MEMPHIS, Tenn. — Democratic U.S. Senate candidate Marquita Bradshaw isn’t conceding yet despite trailing in the unofficial results.
Currently, the unofficial results show Republican Bill Hagerty with more than 62 percent of the votes and Bradshaw with more than 35 percent.
“An election is over when every vote is counted and we need to make sure that we protect democracy and count every vote,” said Bradshaw.
Shortly after The Associated Press called the race for Hagerty Tuesday night, Bradshaw told supporters she wasn’t giving up.
“We will fight and we going to go find my votes at the bottom of the basement,” said Bradshaw on Tuesday evening during her watch party in Downtown Memphis.
Two days later, FOX13′s Kirstin Garriss talked one-on-one with Bradshaw about those comments.
“As you look at what’s going on nationally and what the democratic process consists of the foundation of everyone having the right to vote and that be free from suppression and also making sure that an election is only complete when every vote is counted,” said Bradshaw.
When asked if she believed this was possible voter fraud, Bradshaw maintained her position of waiting for all the votes to come in.
“The foundation of democracy is based on voting and that people participated in that process for the very first time because they were putting trust in the democratic process and we want to make sure that we send the right message in Tennessee that an election is not over until every vote is counted,” she said.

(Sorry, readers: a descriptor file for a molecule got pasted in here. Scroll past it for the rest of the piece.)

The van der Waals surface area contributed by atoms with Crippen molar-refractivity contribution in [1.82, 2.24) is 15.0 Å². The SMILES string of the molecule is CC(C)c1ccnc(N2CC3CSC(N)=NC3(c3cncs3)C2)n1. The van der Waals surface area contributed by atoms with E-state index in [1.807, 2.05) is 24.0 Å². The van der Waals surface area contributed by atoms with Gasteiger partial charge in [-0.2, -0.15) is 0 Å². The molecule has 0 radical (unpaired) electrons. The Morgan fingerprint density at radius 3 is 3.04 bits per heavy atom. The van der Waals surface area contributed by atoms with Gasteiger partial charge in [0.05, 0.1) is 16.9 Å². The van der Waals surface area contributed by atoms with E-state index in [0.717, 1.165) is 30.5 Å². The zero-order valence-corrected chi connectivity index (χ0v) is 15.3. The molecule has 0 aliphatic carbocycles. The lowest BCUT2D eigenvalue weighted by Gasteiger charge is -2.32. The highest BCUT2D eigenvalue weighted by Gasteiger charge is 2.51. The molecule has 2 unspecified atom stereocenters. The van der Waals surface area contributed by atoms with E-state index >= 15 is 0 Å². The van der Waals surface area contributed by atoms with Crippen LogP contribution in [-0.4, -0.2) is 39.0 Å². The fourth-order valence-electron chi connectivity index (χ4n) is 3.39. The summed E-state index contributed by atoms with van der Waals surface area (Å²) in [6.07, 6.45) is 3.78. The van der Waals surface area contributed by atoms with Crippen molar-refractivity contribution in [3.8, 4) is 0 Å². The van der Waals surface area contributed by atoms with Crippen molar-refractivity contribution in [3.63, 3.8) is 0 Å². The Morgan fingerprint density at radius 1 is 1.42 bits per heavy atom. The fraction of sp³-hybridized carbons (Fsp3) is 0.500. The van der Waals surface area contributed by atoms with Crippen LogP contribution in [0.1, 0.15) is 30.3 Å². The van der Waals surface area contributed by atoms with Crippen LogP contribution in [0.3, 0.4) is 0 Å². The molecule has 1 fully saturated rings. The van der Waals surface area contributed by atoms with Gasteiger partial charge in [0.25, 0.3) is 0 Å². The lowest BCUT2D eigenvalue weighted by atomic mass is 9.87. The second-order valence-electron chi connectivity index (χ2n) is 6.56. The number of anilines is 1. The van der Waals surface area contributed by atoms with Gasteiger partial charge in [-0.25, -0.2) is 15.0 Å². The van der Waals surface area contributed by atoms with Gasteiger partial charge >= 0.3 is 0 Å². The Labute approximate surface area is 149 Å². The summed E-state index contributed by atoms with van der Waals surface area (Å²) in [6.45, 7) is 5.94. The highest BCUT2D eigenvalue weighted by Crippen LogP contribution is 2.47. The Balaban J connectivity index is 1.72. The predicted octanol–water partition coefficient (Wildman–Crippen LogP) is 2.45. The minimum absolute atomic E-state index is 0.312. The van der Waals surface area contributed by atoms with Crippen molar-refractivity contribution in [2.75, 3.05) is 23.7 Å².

As of Thursday evening, the AP is reporting 94 percent of the votes are in for the U.S. Senate race in Tennessee and based on the unofficial results, Bradshaw is trailing by 801,279 votes.
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“An election is complete when the results are official, and all the votes are counted. The only time you can officially complete an election is when every vote is counted and right now we are all waiting on the final results not only here in Tennessee but across this nation,” said Bradshaw.
Moving forward, Bradshaw said she is starting a nonprofit and political organization to support grassroots candidates.
“We need to make sure the next time someone secures the democratic nomination for U.S. Senate that as Black woman has complete support and that’s what we’ll be building on until I continue my political career.” Bradshaw said.
When asked if she talked with Hagerty or his campaign about waiting for the results, she refused to answer and walked away.
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